Nov 17, 2023
Mistrial Declared For Cop Who Fired 10 Shots Into Breonna Taylor's Home
- 11 minutes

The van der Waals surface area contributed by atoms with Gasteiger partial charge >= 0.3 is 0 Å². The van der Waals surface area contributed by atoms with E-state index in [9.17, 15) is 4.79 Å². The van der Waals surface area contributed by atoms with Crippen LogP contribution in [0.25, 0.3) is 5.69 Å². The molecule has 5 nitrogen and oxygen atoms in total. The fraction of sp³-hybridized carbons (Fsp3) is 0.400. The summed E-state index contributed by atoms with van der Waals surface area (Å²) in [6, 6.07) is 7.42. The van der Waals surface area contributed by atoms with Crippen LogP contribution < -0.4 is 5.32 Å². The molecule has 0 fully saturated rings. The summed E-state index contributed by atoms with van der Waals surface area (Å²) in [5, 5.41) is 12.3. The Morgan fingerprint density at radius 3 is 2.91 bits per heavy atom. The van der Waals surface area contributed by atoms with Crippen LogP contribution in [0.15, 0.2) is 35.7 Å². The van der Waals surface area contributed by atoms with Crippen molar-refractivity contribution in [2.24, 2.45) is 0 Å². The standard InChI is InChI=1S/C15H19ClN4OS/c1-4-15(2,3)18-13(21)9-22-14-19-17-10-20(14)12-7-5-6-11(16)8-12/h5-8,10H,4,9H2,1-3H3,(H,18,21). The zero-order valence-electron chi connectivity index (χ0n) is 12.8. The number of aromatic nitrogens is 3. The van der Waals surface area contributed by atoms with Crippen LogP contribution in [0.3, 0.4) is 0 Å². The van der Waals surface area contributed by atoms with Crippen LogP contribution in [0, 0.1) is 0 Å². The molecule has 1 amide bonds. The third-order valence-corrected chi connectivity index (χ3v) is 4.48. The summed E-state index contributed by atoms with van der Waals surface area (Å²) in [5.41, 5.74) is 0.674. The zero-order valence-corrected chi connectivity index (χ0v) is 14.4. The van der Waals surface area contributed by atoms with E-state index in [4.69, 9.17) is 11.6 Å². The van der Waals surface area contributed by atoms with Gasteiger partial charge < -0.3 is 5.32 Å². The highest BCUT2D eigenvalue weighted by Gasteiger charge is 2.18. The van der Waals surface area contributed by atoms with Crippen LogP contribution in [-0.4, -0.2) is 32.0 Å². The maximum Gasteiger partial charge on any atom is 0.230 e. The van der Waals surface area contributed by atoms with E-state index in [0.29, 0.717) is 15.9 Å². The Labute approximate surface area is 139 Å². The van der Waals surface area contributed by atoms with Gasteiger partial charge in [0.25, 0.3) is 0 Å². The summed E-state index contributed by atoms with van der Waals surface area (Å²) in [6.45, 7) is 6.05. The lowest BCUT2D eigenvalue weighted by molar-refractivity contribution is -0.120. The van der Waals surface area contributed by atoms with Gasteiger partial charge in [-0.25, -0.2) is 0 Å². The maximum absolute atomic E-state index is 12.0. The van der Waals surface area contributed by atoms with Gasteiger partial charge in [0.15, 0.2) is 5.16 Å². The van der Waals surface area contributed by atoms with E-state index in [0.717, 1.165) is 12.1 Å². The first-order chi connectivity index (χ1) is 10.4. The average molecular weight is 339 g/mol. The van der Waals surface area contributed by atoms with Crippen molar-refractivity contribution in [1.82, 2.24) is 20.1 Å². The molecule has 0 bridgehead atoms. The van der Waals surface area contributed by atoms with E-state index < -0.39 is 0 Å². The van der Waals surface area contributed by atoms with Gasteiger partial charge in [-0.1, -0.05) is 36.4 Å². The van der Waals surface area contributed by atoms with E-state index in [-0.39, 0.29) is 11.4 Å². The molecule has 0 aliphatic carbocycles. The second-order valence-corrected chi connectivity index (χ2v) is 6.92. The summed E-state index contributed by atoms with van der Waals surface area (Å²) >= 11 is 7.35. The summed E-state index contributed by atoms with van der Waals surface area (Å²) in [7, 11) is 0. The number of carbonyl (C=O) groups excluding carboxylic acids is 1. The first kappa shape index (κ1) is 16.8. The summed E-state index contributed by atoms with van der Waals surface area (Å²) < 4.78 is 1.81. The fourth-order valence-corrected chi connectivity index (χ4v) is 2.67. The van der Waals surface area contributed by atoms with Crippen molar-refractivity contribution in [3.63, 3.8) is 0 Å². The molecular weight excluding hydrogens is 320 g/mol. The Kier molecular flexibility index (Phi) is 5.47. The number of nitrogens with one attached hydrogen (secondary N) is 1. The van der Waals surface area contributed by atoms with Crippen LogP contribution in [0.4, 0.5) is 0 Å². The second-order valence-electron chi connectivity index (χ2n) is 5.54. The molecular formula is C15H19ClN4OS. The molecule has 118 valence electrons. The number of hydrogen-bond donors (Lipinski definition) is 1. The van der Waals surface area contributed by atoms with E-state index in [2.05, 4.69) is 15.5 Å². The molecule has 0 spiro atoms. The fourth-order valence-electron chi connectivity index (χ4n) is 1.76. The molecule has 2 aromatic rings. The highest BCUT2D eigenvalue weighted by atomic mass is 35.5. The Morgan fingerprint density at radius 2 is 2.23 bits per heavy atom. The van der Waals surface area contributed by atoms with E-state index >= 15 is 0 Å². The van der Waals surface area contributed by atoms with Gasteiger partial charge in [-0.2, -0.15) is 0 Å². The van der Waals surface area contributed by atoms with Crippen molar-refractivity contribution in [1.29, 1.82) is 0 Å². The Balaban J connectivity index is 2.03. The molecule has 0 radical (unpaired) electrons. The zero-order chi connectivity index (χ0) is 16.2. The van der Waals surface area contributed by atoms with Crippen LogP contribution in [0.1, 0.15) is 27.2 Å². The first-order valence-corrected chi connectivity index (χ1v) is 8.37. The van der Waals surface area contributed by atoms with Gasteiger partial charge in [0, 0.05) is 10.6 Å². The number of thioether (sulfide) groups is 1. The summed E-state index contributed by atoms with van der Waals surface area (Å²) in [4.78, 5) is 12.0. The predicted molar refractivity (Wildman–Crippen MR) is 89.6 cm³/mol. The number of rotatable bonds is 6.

A mistrial for the cop who fired ten shots into Brianna Taylor's home. In Louisville, Kentucky a mistrial has been declared in the case of former Louisville Metro Police Department officer Brett Hankerson, who was involved in the botch May 13 or March 13, [00:00:16] 2020 raid that resulted in the death of Brianna Taylor. Background, let's give some background on his trial. According to the Louisville Courier-Journal, his trial began on October 30 and a federal judge heard testimony from around two dozen witnesses. The Associated Press reported that the 12-member jury told [00:00:34] District Judge Rebecca Grady Jennings that they were at an impasse on Thursday afternoon, of course, this is according to People magazine. Jennings asked the jurors to continue deliberating, but the judge later said there were elevated voices from the jury room during deliberation. [00:00:52] Security officers or officials visited the room, the AP reports. Jurors said they were still deadlocked, causing Jenny's to declare mistrial, again that's according to People magazine. When asked if federal prosecutors will retry the case, the Department of Justice spokesman told ABC News that they are actively [00:01:09] considering all of their available options. That again is ABC, WHS, 11 News, there's more in this case. But Rayyvana, I wanna bring this in this is a horrible, absolutely disgusting situation for me. First of all, they're still referring to this person who murdered [00:01:30] this woman as a former police officer, I am disgusted by that title. How do you get to keep or be called former police officer when you were part of this ridiculous no knock warrant who killed a woman who was sleep in her bed? [00:01:45] It's absolutely disgusting that we still refer to this person in this manner. There's nothing else we can refer to him as other than former police officer. What are you trying to evoke out of people? Rayyvana, what do you think? >> Speaker 2: No, and that's an excellent point that you just made because it is [00:02:02] meant to invoke a sense of he was carrying out his duty and it's important for it to be continuously framed that way by his legal team. Even the word former doesn't change the connotation of what you're saying there, you could just call him by his name. [00:02:20] But that being said, the fact that this, and I've been following this trial because we are years and years out from this horrible murder of Breonna Taylor and no justice has been served against this man, individually. [00:02:36] Of course, her family did receive a settlement, a large settlement, but I mean, that's still not the type of justice that they are hoping to achieve. They wanna see this man behind bars for what he did to Breonna Taylor. And I've been following this trial Pretty closely and the evidence that has [00:02:54] been presented to me, and I have a biased perspective on this case, of course I do. I want the Breonna Taylor's family to get justice. But if I'm looking at it from a perspective where I'm just evaluating the evidence being brought forward, [00:03:12] to me it seems impenetrable, like it is rock solid. Other people on the scene were testifying that there's no way he could have seen through the windows that had blackout curtains. And somehow this jury, which only has one black person on it mind you came to [00:03:27] the conclusion that they couldn't come to a conclusion. It's unfathomable to me. And the judge did, I'm probably getting this in a second, asked them to continue considering. But then just two hours later they said they couldn't reach a conclusion. [00:03:43] I mean, it seems like something funky is going on, or there's people in the jury who couldn't be objective members of a jury in this case, or maybe have a bad understanding of the law. Maybe the prosecutors didn't do their job on that part, [00:04:00] or the defense did a good job at obfuscating what the law is. I'm not sure we're not privy to all that information. And we are also not privy to how many jurors were refusing to. We don't know how many were on each side of the issue. We don't know how many wanted to convict and [00:04:16] how many wanted to find him not guilty. But just thinking of the way that the process works, it could be 11 of them wanted to convict and one didn't or we could have the opposite. There could be one very brave person on the jury refusing to acquiesce [00:04:32] to 11 other people who wanted to let him off on these charges. We don't know but that's why I think it's so important that they do retry this case. And that's obviously the wishes of the family. And I wanna see that happen because this man deserves to be punished for [00:04:50] what he did. >> Speaker 1: Yeah, I mean, you're absolutely right on this. And I'm gonna say something both of us been to law school, Rayyvana, you and myself. I think for me, I don't know how the people I went to law school with are gonna feel about this next comment, but I'm gonna make it. This is the very reason why I don't like the idea that common [00:05:09] people are called to be on a jury. I need people to understand the law clearly defining, I don't need this idea. So it could be a jury of your peers with law degrees, right. And I think that to me would sit better because there's no way, like you said, [00:05:24] this was to me in my eyes, a rock solid case and this was a home run. But when you put the political leanings, the beliefs and the folk, what's the legal term? Not the common person, but the term I'm talking about the layperson, [00:05:41] ideas and views in it, then it's all sway. And then people can be confused about what the law is. This is the difference between the judge sitting over Donald Trump's trial in New York versus a jury trial. Donald Trump can ran all he wants. This judge understand what's at state and what laws are to be, [00:05:58] what are the measures of the laws and I think that is a problem. And you're also right about the fact that her family is dead set on one another trial. Lonita Baker, her mother, or the family's attorney, I'm sorry, is confident this would not be the last time Hankison is in a courtroom. [00:06:14] The attorney from the Department of Justice did indicate that there is their intention to retry Bret Hankison in this case again, Baker said that. A hearing is set for December 13 to determine if the federal government will bring Hankison to trial again. [00:06:29] This is, as a person who has lost two brothers to the streets, to violent deaths, this is why people cannot put their healing process with justice, right. The Justice Department should not be a part of your healing process. [00:06:47] Not at all, or your grieving process, because every time that family has to deal with this situation, it could affect how they're moving forward with their lives. And this is absolutely true when it comes to black people dealing with cops as the defendants, we don't see justice enough to make that a part of your grief system. [00:07:05] That just seems like a way that's going to set you back. Hankison and two other officers, Myles Cosgrove and Jonathan Mattingly, were involved in the fatal raid. However, Kentucky Attorney General Daniel Cameron said in a September 2020 conference that no charges would be filed against Cosgrove and [00:07:24] Mattingly because our investigation showed and the grand jury agreed. Matingly and Cosgrove were justified in the return of deadly fire after having been fired upon by Kenneth Walker, you bastard. And the people of Kentucky rejected this bastard. [00:07:41] And I'm saying that again because the smile on his face, the smirk in his black face, that reminds me so much of Mitch McConnell. And even though they don't look alike at all. I cannot take Daniel serious at all. And I'm so glad the people of Kentucky rejected him as an elected official and [00:08:01] he did not win an election. And I hope that is a tad bit of solace for the family of Breonna Taylor. And not just the family, but the community at large. People saying we reject this idea where you can't ask higher office when we've [00:08:16] already seen you're not capable of delivering justice on an issue as simple as this. Rayyvana. >> Yeah, and it's particularly important that he was rejected in a state that is otherwise fairly red and he was running against a Democratic governor and they rejected him outright. [00:08:36] And that is, I have the utmost confidence that his decision to not prosecute in this case, those other two officers, played a role in the rejection of him at the ballot box. [00:08:52] That being said, I think that what you said is interesting because when you see just about juries for one second, because when you are an attorney on a jury, they are almost always gonna make you the four person of the jury. And I think that says something that they give more credence to those individuals. [00:09:11] Obviously, it can't play out like that, the way that the state constitutions are written and law degrees being prohibitively expensive for a myriad of other reasons. But I would say that I think that every police officer should have to go to law school. I think every person who's charged with enforcing the law should have to get [00:09:28] the same legal education that you and I did because in a lot of places you could be deputized with no education on the law, no experience on the law. And when we're in trials, right, we turn to these police officers [00:09:44] as experts to testify in these cases and they simply are not experts. Six weeks of a law enforcement education does not an expert on the law make. It's absurd, and if we had a higher bar for police in this country, [00:10:00] maybe we would have less police brutality. Maybe we would have police officers who actually have some sort of respect for the law, which so often we see they do not. Maybe we would have a smaller, more accountable police force, it's despicable. [00:10:18] But speaking of accountability, that's what needs to happen here. And as you said, the family is confident that the prosecutors are gonna retry the case. And that's right now all we can hope for. We can wait and see what they're going to do, but I would put my money on retrying it. [00:10:34] They've obviously spent a lot of time and effort on this case. I would be very surprised if they just threw it by the wayside now. But what we can do for our part is continue to put pressure on the prosecutors to retry this case so that the media doesn't become silent and [00:10:50] they feel like they don't have to do their jobs. >> Right, and I think that's a good point. Before we take this to break, I just wanna remind people that this man actually shot ten times into Breonna Taylor's apartment, three of those bullets which went through her wall and into her neighbor's house. [00:11:08] And I don't understand how every time I hear one of these young boys in North Carolina or anywhere in this country are charged with shooting gun, it's an attempted murder charge associated with that. He was not charged with that, he was simply charged with wanting endangerment of allegedly fired ten bullets, ten bullets into this house that he couldn't [00:11:25] see into and he got no attempted murder charges. And of course some of that information came from People Magazine.